The Federal Reserve released new data from 2018 on Thursday that shows 40% of Americans would struggle to handle a $400 emergency charge.

The big picture: The data shows that financial disparity and financial resilience for people of color are pressing issues. One-third of black and Hispanic Americans don't feel like they are doing "at least OK" financially — more than the 22% of white Americans who feel the same.

By the numbers:

  • Rural Americans feel slightly less secure financially than urban Americans, at a 29% to 25% difference.
  • The 61% of Americans who say they could cover a $400 emergency charge would use cash, savings or a credit card paid off by the next statement. Using a credit card is the most common approach for Americans who would have trouble spending $400 to cover an emergency.
  • 21% of Americans with income between $40,000 and $100,000 don't feel they are doing "at least OK" financially.

The silver lining: This latest report indicates that the data on financial resilience is "similar to, or slightly better than" data collected by the Federal Reserve in 2017.

Go deeper: See the most distressed communities in America

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Updated 16 mins ago - Politics & Policy

Coronavirus dashboard

Illustration: Sarah Grillo/Axios

  1. Global: Total confirmed cases as of 7 p.m. ET: 32,949,407 — Total deaths: 995,658 — Total recoveries: 22,787,799Map.
  2. U.S.: Total confirmed cases as of 7 p.m. ET: 7,107,673 — Total deaths: 204,738 — Total recoveries: 2,750,459 — Total tests: 101,298,794Map.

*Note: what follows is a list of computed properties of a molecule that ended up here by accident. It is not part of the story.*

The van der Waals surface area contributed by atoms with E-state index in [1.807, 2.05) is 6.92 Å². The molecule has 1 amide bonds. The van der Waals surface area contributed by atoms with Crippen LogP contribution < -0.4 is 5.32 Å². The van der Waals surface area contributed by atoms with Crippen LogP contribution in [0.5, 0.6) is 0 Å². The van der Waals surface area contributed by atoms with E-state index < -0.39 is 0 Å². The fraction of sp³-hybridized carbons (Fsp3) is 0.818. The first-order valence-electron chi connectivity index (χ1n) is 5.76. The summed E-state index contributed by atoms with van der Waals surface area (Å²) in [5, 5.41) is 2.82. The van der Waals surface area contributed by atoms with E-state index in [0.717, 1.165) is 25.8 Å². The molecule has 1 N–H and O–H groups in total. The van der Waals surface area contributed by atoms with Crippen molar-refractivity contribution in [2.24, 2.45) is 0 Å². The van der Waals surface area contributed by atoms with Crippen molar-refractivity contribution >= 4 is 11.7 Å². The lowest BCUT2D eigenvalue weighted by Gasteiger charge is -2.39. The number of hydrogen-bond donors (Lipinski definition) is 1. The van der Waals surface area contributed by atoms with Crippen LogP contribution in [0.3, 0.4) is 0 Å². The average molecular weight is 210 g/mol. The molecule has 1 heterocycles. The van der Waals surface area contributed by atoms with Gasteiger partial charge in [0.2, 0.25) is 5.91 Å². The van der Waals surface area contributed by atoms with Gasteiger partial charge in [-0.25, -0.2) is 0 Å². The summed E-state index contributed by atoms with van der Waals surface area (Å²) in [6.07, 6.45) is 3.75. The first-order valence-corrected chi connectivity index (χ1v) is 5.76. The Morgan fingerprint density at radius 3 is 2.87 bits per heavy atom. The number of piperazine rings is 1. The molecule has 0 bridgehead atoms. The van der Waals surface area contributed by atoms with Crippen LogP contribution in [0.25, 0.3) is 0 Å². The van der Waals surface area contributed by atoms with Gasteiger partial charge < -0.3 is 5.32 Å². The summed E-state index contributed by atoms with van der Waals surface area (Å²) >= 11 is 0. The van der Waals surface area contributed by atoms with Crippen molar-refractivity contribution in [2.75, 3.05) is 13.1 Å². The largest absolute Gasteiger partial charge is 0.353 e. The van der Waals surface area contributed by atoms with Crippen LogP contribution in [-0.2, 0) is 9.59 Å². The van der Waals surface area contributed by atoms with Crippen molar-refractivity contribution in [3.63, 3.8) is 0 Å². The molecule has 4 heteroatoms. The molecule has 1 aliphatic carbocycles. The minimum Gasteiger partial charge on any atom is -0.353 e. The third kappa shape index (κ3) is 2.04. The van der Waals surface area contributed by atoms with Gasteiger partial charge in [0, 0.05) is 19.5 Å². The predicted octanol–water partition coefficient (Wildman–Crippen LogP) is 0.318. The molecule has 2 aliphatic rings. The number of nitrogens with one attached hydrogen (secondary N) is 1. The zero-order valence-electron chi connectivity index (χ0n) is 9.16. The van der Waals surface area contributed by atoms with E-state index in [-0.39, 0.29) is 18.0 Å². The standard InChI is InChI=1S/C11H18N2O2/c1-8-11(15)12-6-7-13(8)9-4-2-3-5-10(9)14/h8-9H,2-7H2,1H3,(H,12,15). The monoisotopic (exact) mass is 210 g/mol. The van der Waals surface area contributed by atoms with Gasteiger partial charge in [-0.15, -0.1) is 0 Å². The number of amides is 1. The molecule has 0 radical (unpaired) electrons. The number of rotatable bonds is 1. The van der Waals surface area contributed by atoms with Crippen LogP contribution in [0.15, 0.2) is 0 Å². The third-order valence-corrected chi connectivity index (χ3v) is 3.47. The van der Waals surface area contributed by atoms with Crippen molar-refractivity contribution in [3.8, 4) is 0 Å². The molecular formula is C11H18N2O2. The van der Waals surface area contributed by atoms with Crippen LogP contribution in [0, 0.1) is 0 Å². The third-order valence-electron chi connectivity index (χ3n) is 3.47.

3. States: 3 states set single-day coronavirus case records last week — New York daily cases top 1,000 for first time since June.
  4. Health: The long-term pain of the mental health pandemicFewer than 10% of Americans have coronavirus antibodies.
  5. Business: Millions start new businesses in time of coronavirus.
  6. Education: Summer college enrollment offers a glimpse of COVID-19's effect.

NYT: Trump paid $750 in federal income taxes in 2016 and 2017

Photo: Chip Somodevilla/Getty Images

The New York Times has obtained more than two decades' worth of tax-return data from Trump and the companies that make up his business, writing in an explosive report that the documents "tell a story fundamentally different from the one [the president] has sold to the American public."

Why it matters: The Times' bombshell report, published less than seven weeks before the presidential election, lays bare much of the financial information Trump has long sought to keep secret — including allegations that he paid $750 in federal income taxes in 2016 and 2017, and has over $300 million in personal debt obligations coming due in the next four years.

How Trump, Biden plan to score at Tuesday's debate

Illustration: Sarah Grillo/Axios

President Trump has been practicing with flashcards and prepping with former New Jersey Gov. Chris Christie before Tuesday's presidential debate.

Behind the scenes: Top aides tell Axios he's been testing his attacks on the campaign trail for weeks, seeing what ignites his crowds or falls flat. One of the biggest themes Trump plans to drive home is his "tough guy" persona, which advisers see as an advantage with voters in key states.